Asset Allocation in an S-Corp Sale – The Seller’s Perspective

Asset Allocation in an S-Corp Sale – The Seller’s Perspective

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As you’ve already learned in Selling an S-Corp, a stock sale is preferable for sellers, but buyer’s will typically want an asset sale. In the case of an asset sale, there are still decisions that help favor the seller, and a big one is asset allocation. Not sure what we’re talking about? Check out Asset vs. Stock Sale for a quick rundown. 

The following table provides an outline of the different “classes” that the IRS provides for asset allocation in a business sale as well as the seller’s perspective toward which classes are preferred for a higher or lower allocation amount. If the shoe is on the other foot, check out Buying an S-Corp to see the buyer’s perspective. Our team at is here to help small businesses with all things s-corp!

Also feel free to download our PDF version of the table.

IRS Asset Class Type of AssetsThe Seller’s Perspective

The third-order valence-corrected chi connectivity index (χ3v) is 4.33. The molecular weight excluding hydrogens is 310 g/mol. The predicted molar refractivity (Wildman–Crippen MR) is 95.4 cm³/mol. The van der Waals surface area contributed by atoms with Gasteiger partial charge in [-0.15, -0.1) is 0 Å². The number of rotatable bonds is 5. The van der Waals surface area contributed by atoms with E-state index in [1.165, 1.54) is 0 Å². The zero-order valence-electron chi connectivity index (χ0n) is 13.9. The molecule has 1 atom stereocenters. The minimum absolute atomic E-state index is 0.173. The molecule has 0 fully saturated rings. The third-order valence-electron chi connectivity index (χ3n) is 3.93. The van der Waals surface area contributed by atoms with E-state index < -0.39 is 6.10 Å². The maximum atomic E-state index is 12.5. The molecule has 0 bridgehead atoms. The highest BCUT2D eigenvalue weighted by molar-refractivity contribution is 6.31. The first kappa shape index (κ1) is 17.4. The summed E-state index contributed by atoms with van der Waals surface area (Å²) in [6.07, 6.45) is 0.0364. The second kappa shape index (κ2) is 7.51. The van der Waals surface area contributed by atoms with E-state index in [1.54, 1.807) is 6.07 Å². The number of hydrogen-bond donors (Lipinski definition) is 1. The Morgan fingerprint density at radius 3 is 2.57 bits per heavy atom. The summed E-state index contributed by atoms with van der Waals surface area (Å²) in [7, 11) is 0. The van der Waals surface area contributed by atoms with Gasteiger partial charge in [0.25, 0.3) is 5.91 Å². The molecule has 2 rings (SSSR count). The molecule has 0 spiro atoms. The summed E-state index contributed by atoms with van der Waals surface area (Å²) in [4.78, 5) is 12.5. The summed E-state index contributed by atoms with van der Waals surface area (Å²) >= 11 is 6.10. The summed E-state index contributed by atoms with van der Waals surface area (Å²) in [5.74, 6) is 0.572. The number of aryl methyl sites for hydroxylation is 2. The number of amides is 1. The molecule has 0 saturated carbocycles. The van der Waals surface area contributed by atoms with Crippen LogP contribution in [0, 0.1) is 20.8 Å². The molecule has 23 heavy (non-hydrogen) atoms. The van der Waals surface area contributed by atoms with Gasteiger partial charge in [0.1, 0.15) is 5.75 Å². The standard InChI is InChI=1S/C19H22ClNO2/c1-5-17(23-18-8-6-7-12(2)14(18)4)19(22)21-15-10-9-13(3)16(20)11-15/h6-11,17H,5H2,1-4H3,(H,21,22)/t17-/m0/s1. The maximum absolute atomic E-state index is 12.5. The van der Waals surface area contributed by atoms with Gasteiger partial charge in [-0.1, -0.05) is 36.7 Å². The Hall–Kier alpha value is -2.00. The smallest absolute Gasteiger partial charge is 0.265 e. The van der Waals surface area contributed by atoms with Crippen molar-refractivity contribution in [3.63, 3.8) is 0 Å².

Class ICash and general deposit accounts
(Including savings and checking accounts, but does not include certificates of deposit held in banks, savings and loan associations, and other depository institutions).
No Preference
Class IIActively traded personal property such as publicly traded stock and U.S. Government securities Certificates of deposit Foreign currency
No Preference
Class IIIAccounts Receivable 
No Preference
Class IVStock in trade  InventoryLow amount in allocation is preferred because it minimizes ordinary income
Class VAll other tangible assets that do not fall under one of the above classes
(Includes furniture, fixtures, real estate, vehicles, equipment etc.)
The seller’s preference may depend on the type of assets falling under this class.  
For personal property assets such as furniture, fixtures etc., a low amount in allocation is preferred because it minimizes gain that will treated as ordinary income.
For real estate assets, a high amount in allocation is preferred because it provides long-term capital gain treatment.
Class VINon-compete covenants  Workforce in place Business books and records, operating systems, any other information base etc. Licenses, permits, etc. Franchise, trademark, or trade name (exception for certain professional sports franchises) All other intangible property that does not fall under Class VII
Low amount in allocation is typically preferred because it is taxed as ordinary income over the term of the covenant.
Class VIIGoodwill and going concern valueHigh amount in allocation is preferred because it is taxed as long-term capital gain.

Need some help or advice on buying or selling an s-corp? Drop us a line! We’re always happy to help in any way we can.